Melinda French Gates, the philanthropist pursuing her own passions


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A dozen years ago, Melinda French Gates made a modest-sounding request of her then husband, Bill: she wanted to co-author the annual letter for the charitable foundation they had co-founded. He rebuffed her. But he did eventually agree to include an essay from his wife alongside his letter. Two years later she had been promoted to co-author.

This week French Gates achieved full emancipation: three years after divorcing Gates, she announced she was cutting ties with the Bill & Melinda Gates Foundation, whose $59.5bn endowment and $7bn in annual grants makes it not just a whale among minnows in the philanthropic world but a veritable ocean unto itself. 

As part of a previously negotiated separation agreement, Gates will give his ex-wife $12.5bn to pursue her own philanthropic passion: uplifting women and girls around the world. But even before this week’s news, French Gates had already emerged from her former husband’s shadow to become one of the most influential figures in global philanthropy. 

Her growing reputation as a champion for women has coincided with a fall in Gates’ public standing because of his association with Jeffrey Epstein, the financier who died in a Manhattan jail cell in 2019 while awaiting trial on sex trafficking charges. (Gates has expressed regret about their meetings but said they were only to discuss a charitable venture.)

“I have watched her since she was a young woman and the evolution has been phenomenal,” says Diane von Furstenberg, who first met French Gates at the Allen & Co tech and media conference in Sun Valley, Idaho, in the 1990s. “She was very reserved. She was very shy,” von Furstenberg recalls. “Now she’s a woman in charge.” 

At 59, French Gates is a single grandmother who finds herself at the head of a triumvirate of women — along with MacKenzie Scott and Laurene Powell Jobs — whose former marriages to tech billionaires have made them mega-philanthropists in their own right. One person who has worked with her said this week that she and Scott, the ex-wife of Amazon founder Jeff Bezos, were now in conversation about a formal philanthropic collaboration.   

People who know French Gates say she is reaching the height of her powers just when the issues dearest to her — including reproductive rights — are under threat from the possible return of Donald Trump to the White House and a resurgent patriarchy. She was already championing these causes within the Bill & Melinda Gates Foundation, says one, but “I think you will probably see she will take more political risk now and focus more advocacy” on such issues.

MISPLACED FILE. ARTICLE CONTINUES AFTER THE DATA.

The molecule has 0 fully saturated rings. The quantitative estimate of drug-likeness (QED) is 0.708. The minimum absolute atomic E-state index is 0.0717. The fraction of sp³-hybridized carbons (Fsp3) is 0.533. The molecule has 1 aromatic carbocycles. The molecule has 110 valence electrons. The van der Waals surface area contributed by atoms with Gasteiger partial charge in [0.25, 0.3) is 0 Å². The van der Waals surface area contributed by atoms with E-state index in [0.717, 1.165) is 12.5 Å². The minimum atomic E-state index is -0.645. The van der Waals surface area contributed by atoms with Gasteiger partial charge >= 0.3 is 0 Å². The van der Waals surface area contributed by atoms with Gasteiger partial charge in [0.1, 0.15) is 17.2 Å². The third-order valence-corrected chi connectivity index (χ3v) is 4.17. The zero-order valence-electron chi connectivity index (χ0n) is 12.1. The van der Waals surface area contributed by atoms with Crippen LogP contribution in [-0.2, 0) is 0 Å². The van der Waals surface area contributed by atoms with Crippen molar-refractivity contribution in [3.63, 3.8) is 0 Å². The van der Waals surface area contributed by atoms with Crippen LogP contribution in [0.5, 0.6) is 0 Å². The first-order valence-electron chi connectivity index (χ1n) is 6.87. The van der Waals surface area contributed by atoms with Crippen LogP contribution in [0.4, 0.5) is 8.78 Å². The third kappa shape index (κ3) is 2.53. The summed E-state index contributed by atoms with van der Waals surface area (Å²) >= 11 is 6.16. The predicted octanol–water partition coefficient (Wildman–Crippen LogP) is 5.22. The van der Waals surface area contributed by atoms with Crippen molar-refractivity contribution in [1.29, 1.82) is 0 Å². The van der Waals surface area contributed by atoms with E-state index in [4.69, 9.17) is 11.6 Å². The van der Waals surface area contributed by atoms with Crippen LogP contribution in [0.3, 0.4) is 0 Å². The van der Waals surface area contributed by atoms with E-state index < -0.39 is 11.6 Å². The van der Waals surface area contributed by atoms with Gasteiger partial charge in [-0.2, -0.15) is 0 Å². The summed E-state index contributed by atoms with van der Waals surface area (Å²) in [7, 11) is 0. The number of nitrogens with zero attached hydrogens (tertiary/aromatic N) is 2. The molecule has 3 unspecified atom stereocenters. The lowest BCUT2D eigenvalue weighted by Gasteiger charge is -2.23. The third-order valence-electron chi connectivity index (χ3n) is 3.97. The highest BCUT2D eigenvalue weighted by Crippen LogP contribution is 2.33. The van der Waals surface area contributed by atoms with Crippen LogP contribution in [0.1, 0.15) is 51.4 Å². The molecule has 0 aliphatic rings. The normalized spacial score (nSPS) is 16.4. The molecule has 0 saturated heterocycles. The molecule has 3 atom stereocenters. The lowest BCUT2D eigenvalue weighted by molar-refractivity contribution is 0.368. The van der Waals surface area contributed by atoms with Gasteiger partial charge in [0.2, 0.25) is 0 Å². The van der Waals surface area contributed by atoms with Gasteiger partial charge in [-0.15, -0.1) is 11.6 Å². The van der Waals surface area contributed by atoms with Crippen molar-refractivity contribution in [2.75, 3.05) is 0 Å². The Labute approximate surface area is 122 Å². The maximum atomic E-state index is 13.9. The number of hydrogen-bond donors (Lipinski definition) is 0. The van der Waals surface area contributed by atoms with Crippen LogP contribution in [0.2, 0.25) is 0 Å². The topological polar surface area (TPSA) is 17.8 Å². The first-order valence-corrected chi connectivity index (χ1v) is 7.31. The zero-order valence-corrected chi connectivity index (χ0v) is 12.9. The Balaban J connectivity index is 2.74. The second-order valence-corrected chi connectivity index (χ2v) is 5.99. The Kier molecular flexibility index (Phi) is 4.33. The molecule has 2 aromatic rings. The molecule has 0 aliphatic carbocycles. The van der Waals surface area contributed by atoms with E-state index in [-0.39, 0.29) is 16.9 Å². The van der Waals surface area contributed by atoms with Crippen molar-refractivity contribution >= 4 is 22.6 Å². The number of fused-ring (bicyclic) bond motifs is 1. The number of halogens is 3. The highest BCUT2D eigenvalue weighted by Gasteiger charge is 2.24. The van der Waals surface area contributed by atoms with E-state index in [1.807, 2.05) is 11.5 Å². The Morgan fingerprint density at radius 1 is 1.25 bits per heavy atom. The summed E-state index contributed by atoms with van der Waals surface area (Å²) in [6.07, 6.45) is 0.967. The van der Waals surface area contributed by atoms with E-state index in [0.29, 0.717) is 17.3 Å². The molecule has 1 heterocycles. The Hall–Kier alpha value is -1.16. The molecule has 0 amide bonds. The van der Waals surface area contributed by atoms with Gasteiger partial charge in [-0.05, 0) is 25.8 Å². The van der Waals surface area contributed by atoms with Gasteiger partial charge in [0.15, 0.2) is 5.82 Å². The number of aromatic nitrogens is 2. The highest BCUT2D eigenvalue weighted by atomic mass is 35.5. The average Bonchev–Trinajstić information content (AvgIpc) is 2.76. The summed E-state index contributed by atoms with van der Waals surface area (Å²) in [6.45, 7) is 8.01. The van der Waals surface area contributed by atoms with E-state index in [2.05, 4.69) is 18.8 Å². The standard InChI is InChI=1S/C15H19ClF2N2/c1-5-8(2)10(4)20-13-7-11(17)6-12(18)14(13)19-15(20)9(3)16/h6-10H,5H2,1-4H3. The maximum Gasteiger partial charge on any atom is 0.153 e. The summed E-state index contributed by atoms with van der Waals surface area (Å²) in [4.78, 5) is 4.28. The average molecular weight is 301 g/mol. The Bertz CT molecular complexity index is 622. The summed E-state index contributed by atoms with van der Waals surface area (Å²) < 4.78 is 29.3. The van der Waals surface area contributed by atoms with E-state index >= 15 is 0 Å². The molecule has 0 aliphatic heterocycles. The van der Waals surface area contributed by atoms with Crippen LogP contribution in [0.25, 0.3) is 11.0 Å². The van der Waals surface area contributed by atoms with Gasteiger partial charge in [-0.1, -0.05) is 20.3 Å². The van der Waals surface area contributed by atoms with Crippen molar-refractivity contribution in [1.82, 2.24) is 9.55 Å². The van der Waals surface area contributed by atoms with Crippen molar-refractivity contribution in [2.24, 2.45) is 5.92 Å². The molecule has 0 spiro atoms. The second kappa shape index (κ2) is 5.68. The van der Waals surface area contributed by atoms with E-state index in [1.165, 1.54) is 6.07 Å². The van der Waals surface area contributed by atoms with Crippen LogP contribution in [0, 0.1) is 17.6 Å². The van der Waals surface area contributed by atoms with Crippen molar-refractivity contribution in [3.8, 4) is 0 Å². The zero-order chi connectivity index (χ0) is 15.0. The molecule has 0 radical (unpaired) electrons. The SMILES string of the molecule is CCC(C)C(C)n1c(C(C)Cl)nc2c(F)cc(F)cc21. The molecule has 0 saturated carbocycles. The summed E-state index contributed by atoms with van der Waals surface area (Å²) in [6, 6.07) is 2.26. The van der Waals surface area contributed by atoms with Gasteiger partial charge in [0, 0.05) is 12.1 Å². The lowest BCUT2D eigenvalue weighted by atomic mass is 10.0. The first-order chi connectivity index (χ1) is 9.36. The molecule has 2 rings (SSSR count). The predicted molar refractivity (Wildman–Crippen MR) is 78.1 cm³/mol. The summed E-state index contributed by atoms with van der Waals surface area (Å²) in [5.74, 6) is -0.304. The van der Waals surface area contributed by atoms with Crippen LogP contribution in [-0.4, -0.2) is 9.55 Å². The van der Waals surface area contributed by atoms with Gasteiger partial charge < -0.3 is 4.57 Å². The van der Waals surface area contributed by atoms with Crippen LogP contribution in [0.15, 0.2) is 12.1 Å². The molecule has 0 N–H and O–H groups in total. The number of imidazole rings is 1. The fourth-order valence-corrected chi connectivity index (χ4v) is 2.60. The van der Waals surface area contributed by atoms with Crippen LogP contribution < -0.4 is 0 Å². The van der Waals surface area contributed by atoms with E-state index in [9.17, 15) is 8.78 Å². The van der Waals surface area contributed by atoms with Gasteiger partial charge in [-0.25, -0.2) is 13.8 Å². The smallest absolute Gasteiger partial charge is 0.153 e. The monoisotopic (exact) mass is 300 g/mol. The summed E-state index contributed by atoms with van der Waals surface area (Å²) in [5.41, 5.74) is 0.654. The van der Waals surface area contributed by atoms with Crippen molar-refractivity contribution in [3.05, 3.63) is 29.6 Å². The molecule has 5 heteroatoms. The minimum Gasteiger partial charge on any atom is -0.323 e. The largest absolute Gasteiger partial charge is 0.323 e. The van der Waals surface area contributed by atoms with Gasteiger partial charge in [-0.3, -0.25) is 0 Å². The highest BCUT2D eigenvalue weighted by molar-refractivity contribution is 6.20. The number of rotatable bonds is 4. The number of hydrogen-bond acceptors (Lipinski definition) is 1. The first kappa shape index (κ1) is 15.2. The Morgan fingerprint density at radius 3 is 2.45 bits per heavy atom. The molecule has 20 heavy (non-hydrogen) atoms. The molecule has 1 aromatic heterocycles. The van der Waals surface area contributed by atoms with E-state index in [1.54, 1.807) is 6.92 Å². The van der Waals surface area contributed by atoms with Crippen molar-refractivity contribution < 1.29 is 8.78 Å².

French Gates grew up in Dallas, the daughter of an aerospace engineer who worked on the Apollo missions that eventually landed the first man on the moon. She attended the all-girls Ursuline Academy and took an interest in computer programming, thanks to an early Apple computer. At Duke University she earned degrees in computer science and economics, and then a masters in business administration. 

French Gates appeared destined for a blue-chip company. But a female executive at IBM suggested a talented woman might find more opportunity at Microsoft, a fast-growing software start-up in Seattle. During her 10 years there, French Gates worked as a product manager for Word and oversaw the launch of its Encarta encyclopedia, among other projects.

She began dating the boss about six months after she joined Microsoft. He famously proposed after drawing up a list of pros and cons on a whiteboard. They co-founded their charitable foundation when Bill retired from Microsoft in 2000, seeking to combine their immense wealth with the savvy of the tech world.

The spouses worked as equals, according to Mark Suzman, the chief executive of what will be renamed the Gates Foundation. But, as the letter-writing saga suggests, Gates was often perceived as the first among equals. In her book, French Gates wrote of sometimes feeling “invisible” alongside her famous husband.

Yet she excelled in ways her husband did not, according to former executives. One former senior executive called her “the soul” of the foundation, who used to make new senior recruits feel welcome.

French Gates began to raise her public profile in 2012 when she hosted world leaders at the London Summit on Family Planning. Then, in 2015, she took another step when she launched Pivotal Ventures to invest in funds and start-ups that empower women.

In a July conversation with The Washington Post, she described her approach as focusing on barriers to women and industries where they needed greater power, including politics, finance, tech and media. “We’re not yet fully empowered in the United States,” she said. “You know, we don’t have parity in our halls of Congress, not even close. We don’t have parity in the tech sector. We don’t have parity in finance. So we have a long way to go.”

Whether French Gates will use her new resources to expand Pivotal or for other ventures remains to be seen. In the meantime, she exudes a sense of wonder that her life has arrived at this juncture. “It’s funny,” French Gates mused during a recent interview with the economist Emily Oster. “We end up in these places in life, right? And you think: well, maybe my voice will give way to something that I didn’t even know was there?” 

Additional reporting by Andrew Hill


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